“Yeah! God, she’s the best. Seventh Heaven would’ve had an all-out cave-in due to some burst pipes if it weren’t for her. Seriously, if you guys ever run into a problem, just give us a call.” While Isa nodded in thanks, Tifa glanced at Lea and asked, “And what do you do?”
“I’m a dancer.”
“Oh, really?” Aqua said, her eyes lighting up. “What kind of dance do you nevermind,” she finished gracelessly, drawing her hand back to her as if trying to physically retract the statement while Lea grinned and Isa performed a very subtle variation of a facepalm. “I just heard myself.”
Demyx chuckled while Terra put his hand on top of Aqua’s head, giving her hair a teasing but consolatory little ruffle. Tifa looked Lea over again with this new information.
“Wow. You guys really shot yourselves in the foot, huh?”
Lea shrugged as lightly as he could. “Price we pay for a beach day, I guess.”
“Didn’t you bring any sunblock?”
“We used it all on him,” Isa said, embarrassed at having to admit any involvement in this situation.
“Well, we’d offer you some, but I think that Banana Boat has sailed,” Terra said, actually managing to get a quick laugh out of Isa.
“I do have some aloe,” Aqua offered, trying to be helpful enough to offset her earlier awkwardness. “Feel free to use as much as you want.”
“If you don’t mind…” Lea said, already itching both figuratively and literally to get his hands on the bottle.
“Don’t worry about it. You look like you need it more than…well, anyone I’ve ever seen, to be honest.” Lea gave her an abashed smile as he followed her to her bag. Demyx said something quietly to Tifa once Aqua was out of earshot, and when Tifa nodded, Demyx gave her an excited, congratulatory shove, looking incredibly pleased.
While the two of them were catching up, Ven crouched down, trying to get the attention of the dog. Despite her clear interest in the group, she had yet to fully join them. “Hey there,” Ven said, holding out his hand. “Good dog.”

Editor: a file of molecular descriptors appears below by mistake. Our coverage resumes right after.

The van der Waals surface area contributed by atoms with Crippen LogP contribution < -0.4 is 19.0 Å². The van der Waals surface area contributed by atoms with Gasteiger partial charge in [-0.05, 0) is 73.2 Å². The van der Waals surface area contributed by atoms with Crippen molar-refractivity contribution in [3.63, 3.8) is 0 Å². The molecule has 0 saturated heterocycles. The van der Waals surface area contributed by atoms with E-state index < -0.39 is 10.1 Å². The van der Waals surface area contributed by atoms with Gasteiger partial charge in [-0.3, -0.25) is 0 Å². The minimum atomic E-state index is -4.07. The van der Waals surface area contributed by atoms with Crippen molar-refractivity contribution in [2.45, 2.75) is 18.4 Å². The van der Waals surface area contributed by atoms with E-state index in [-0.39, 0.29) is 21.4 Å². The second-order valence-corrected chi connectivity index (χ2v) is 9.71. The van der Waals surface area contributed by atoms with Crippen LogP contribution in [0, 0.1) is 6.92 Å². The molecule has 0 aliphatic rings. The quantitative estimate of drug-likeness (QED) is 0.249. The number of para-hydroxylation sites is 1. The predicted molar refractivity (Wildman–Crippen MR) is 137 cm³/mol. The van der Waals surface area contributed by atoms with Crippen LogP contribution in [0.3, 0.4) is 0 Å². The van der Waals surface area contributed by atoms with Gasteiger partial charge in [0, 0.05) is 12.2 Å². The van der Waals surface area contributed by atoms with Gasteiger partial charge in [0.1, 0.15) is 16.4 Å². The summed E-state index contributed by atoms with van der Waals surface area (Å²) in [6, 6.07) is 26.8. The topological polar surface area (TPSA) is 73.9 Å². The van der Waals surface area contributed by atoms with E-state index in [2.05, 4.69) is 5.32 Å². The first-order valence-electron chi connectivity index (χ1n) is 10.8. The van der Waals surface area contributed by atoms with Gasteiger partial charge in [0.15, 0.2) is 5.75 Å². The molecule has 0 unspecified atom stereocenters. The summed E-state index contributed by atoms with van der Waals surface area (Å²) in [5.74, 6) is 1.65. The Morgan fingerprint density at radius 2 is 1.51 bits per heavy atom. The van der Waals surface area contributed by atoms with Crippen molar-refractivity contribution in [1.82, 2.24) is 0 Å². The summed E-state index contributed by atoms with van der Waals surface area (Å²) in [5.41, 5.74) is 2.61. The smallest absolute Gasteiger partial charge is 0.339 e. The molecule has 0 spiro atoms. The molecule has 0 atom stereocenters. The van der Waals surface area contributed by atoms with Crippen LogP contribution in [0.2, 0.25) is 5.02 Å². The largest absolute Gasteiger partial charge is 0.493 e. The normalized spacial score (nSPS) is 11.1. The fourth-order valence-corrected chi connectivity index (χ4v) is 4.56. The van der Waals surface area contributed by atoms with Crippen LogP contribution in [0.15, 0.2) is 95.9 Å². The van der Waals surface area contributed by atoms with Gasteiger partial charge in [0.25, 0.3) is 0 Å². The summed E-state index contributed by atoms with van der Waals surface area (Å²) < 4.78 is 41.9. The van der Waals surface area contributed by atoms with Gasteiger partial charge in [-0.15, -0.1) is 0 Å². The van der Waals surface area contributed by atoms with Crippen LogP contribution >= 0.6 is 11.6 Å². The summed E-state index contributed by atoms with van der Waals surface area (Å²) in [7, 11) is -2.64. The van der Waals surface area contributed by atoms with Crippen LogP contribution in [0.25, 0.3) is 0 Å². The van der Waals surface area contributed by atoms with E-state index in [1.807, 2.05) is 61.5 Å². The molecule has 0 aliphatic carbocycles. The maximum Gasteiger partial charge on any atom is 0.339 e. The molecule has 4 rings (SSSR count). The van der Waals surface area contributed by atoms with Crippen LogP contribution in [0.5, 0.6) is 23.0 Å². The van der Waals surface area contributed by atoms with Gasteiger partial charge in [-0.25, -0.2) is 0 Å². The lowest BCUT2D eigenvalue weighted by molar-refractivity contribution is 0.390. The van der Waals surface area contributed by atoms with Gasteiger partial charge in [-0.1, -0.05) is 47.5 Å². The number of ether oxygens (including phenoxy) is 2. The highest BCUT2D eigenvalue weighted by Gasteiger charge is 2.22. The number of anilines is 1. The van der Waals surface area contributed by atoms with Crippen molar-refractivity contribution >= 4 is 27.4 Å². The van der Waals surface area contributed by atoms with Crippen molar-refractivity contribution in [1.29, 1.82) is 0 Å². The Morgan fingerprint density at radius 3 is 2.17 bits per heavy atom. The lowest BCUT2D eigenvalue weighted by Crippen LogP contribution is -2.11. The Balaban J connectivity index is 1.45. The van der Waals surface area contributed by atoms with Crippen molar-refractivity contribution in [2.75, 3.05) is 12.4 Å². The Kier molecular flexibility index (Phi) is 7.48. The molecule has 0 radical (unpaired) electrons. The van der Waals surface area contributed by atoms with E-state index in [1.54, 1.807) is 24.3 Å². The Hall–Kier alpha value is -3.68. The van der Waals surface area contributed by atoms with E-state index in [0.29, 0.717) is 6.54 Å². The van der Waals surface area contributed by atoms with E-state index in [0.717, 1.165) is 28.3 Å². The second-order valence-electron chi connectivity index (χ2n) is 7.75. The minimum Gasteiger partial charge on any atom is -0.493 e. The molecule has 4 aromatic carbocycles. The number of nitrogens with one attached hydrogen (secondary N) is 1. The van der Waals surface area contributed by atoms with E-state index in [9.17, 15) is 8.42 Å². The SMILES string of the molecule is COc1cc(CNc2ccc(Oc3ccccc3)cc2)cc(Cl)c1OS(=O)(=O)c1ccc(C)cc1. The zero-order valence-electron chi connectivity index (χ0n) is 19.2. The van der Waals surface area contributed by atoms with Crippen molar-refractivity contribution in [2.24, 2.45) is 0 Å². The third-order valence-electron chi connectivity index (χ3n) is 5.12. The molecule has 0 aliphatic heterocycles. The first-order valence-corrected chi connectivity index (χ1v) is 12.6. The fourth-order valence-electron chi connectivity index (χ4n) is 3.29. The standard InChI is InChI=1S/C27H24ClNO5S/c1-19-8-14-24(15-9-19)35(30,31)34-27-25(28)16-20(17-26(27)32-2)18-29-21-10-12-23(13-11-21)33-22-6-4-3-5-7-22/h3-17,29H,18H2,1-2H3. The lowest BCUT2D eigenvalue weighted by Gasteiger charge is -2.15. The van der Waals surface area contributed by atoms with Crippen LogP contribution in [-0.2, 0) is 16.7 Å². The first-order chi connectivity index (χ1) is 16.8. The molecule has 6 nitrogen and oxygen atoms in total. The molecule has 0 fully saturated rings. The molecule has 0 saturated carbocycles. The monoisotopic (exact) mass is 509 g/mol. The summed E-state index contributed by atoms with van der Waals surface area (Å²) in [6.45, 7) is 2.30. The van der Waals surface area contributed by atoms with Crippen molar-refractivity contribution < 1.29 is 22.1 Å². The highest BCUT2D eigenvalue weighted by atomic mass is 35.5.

“Her name is Thorn.”
Ven glanced up at Isa, then back at Thorn, saying, “Here, Thorn. C’mere, girl. It’s okay.” Her ear perked up at the sound of her name, and she took a step forward before needing reassurance again, pushing her nose into Isa’s palm. He scratched her head for a few seconds, then took his hand away and nodded in Ven’s direction, and Thorn crept forward again, cautious but curious. She spent a long time sniffing his hand, refusing to let him touch her until she’d inspected every inch, but soon she let him pet her and even give her a few scratches behind her working ear. “Good girl,” Ven said encouragingly as she took a step closer.
When Terra knelt beside Ven, Thorn flinched instinctively, startled by the movement. But Terra reached out to her with steady hands, almost as steady as Isa’s, and she seemed quieted by his touch as he ran his fingers through her coat. “Isn’t she pretty?” Ven asked.
“She’s beautiful,” Terra agreed, “aren’t you, girl?” He looked up at Isa. “How old is she?”
“We’re not sure; she was a rescue. The vet estimated she’s about four.”
Terra nodded, taking over for Ven when he found a tickle spot on the side of Thorn’s neck. Not expecting the stronger touch, Thorn leaned abruptly into Terra’s hand, tilting her head sideways and wagging her tail vigorously. “Oh my god, she’s so cute,” Ven said while Isa watched her with a small smile.
When Aqua and Lea returned with the aloe, Aqua said, “Ven, catch,” and tossed him the sunblock. He caught it with a grimace, and she added, “You can either spend two minutes reapplying or two weeks looking like that. No offense, Lea.”
“You think this’ll take two weeks to heal?” he replied, sounding dejected, and not helped when Isa muttered, “At least,” under his breath.
Lea shot him a dour look while he started rubbing his hands with the aloe, and Demyx suggested getting the volleyball game started again. Ven let Demyx take his place as Aqua’s teammate, much more interested in Thorn, though she ended up being more interested in the game, pacing the sidelines in fascination as the ball went back and forth. Sighing, Ven turned back to Lea and Isa, and when he noticed that Isa was about to go back to their previous spot to gather their things, he offered to help, just to have something to do.